Tiger Woods lets go of his driver on the follow through after teeing off at… (Bret Hartman / Associated…)
Reaching the par-five 11th hole in only two shots, Tiger Woods came to the green primed for an eagle or birdie that would cut into Graeme McDowell's lead in the World Challenge.
But after his first putt stopped well short of the cup, a frustrated Woods smacked the next putt four feet past the hole, like a weekend duffer might, and grudgingly settled for par.
Woods regrouped to birdie three of the next six holes at Sherwood Country Club and finished with a three-under-par 69, but he trails McDowell by five shots entering Sunday's final round.
"I'm going to have to shoot a low one tomorrow and see what happens," said Woods, a five-time winner of the 18-player invitational, which benefits his charitable foundation. "I missed a few opportunities out there."
McDowell, a former U.S. Open winner who beat Woods in a playoff to win the World Challenge in 2010, and Keegan Bradley won't make it easy for Woods again this year.
McDowell shot a bogey-free, four-under 68 to lead the event at 13 under through 54 holes. And Bradley —despite being heckled by some spectators over his belly putter — fired a 67 to trail McDowell by two.
Bo Van Pelt, with a 70, was tied with Woods in third place at eight under par, and 2009 World Challenge winner Jim Furyk was fourth, six strokes behind McDowell, after shooting 71.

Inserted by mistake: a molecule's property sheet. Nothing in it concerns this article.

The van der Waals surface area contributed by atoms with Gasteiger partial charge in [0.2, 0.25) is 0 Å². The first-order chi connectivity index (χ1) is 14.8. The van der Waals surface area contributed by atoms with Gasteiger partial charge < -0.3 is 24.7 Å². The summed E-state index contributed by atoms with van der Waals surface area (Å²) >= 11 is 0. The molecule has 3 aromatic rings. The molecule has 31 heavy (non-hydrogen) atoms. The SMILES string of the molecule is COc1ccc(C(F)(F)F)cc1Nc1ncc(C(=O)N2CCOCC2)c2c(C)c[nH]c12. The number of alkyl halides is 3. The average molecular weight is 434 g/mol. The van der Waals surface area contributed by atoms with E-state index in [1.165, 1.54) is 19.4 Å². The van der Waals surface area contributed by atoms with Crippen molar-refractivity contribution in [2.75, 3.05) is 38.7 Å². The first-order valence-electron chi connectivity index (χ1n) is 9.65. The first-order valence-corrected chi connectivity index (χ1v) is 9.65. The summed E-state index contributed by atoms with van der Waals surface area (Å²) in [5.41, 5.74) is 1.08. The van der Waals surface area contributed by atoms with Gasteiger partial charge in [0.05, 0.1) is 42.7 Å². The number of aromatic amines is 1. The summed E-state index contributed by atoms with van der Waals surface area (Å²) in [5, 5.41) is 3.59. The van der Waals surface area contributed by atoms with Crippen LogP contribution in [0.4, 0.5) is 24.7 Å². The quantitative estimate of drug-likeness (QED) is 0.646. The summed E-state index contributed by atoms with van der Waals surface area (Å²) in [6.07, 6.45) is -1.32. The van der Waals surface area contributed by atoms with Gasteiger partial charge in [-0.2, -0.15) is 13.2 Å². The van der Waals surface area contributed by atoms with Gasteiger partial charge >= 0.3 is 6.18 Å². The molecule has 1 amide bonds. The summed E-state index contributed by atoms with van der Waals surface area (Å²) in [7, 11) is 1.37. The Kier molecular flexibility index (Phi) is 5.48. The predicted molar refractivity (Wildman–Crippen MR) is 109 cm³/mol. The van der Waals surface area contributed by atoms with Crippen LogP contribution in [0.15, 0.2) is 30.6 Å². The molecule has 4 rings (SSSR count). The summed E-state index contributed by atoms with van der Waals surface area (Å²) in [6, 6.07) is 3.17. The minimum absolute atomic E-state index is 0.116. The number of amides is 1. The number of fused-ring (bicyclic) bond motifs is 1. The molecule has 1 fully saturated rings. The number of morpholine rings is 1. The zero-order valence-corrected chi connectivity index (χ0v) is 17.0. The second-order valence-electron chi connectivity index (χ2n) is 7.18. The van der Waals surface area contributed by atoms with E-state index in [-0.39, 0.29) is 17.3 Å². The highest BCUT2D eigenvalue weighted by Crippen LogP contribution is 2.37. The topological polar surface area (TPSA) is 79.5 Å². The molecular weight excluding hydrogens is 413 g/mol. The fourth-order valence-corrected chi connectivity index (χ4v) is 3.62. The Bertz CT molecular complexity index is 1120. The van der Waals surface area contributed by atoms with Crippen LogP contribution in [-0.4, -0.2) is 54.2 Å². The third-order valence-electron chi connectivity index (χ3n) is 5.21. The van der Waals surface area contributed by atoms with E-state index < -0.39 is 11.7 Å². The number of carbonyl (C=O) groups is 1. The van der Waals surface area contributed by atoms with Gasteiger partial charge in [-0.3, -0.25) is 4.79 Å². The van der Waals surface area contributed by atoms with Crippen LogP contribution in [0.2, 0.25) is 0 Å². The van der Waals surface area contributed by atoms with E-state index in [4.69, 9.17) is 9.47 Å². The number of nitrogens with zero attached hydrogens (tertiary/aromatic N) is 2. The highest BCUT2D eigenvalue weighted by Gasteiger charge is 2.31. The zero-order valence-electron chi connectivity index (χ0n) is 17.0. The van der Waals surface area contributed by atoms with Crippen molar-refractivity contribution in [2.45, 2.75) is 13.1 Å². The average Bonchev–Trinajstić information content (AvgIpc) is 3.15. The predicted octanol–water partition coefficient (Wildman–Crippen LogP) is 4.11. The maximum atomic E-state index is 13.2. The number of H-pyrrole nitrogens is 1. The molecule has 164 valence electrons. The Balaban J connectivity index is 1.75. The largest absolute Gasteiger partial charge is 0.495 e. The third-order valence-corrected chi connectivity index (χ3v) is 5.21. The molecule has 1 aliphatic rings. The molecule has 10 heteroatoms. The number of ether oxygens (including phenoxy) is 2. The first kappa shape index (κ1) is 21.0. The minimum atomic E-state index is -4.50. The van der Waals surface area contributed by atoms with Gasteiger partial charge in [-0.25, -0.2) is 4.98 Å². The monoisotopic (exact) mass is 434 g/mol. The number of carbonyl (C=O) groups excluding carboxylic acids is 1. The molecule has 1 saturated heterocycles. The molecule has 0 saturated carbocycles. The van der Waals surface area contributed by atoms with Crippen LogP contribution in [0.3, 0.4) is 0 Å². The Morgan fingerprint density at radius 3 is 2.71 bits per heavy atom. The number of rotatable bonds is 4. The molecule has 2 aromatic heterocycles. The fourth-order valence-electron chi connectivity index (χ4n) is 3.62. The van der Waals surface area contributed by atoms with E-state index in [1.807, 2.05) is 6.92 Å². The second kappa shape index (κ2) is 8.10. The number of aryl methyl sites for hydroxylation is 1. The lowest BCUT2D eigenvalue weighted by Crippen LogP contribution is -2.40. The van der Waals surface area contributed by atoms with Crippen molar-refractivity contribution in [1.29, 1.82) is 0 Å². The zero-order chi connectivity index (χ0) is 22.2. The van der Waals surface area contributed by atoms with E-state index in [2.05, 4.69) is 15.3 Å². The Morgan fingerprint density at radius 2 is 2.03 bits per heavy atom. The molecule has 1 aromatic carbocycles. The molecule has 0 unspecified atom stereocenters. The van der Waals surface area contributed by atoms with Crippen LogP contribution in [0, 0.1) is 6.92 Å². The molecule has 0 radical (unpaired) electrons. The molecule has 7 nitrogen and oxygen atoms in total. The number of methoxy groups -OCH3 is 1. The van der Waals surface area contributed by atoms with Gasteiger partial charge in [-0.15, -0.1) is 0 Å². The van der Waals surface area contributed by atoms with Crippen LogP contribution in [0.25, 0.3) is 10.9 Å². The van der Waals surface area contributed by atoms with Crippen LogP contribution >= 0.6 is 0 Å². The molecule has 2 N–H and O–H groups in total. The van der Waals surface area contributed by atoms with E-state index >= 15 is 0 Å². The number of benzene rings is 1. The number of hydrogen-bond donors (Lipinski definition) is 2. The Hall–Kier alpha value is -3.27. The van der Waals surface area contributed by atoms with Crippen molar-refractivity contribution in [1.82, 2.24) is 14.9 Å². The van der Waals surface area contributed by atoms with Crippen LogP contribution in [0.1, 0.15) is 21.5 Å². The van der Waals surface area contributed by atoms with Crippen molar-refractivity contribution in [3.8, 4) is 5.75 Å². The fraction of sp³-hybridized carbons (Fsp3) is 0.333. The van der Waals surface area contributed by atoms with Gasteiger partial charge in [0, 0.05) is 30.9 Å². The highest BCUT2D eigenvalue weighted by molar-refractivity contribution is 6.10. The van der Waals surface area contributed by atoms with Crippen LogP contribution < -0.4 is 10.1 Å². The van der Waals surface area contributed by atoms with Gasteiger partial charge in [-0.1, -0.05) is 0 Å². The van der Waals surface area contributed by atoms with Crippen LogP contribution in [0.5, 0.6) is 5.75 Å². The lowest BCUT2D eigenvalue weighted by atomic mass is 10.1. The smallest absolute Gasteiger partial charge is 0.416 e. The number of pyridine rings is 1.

A native of Northern Ireland, McDowell birdied two of the first four holes as a steady drizzle soaked the 7,027-yard course.
As the showers abated and the sun briefly peeked through, McDowell hit his approach on the par-four ninth hole to within eight feet of the cup and sank another birdie putt. He also birdied No. 11, then shot par the rest of the way.
"It would have been nice to pick a few more up on the way in . . . but two shots ahead going into Sunday, I'll take that any week, anywhere," McDowell said.
Bradley, who has been in the news all week because of golf's belly putter controversy, would not let McDowell out of his sights.
The winner of the 2011 PGA Championship, Bradley uses the belly putter method that golf officials announced would be banned starting in 2016. The technique involves using a long putter whose grip rests against the golfer's stomach, providing added stability.
"I heard some guy here call me a cheater on the last hole, which was no fun," Bradley said after his round. "But I look forward to hopefully making everything tomorrow with that belly putter and hopefully it'll get a little louder."
Bradley, who's finishing his second full season on the PGA Tour, said it was the first time he'd been heckled on the course.
"I've never heard anything negative," he said. "I've got to try to look at it as motivation to help me try to win this tournament."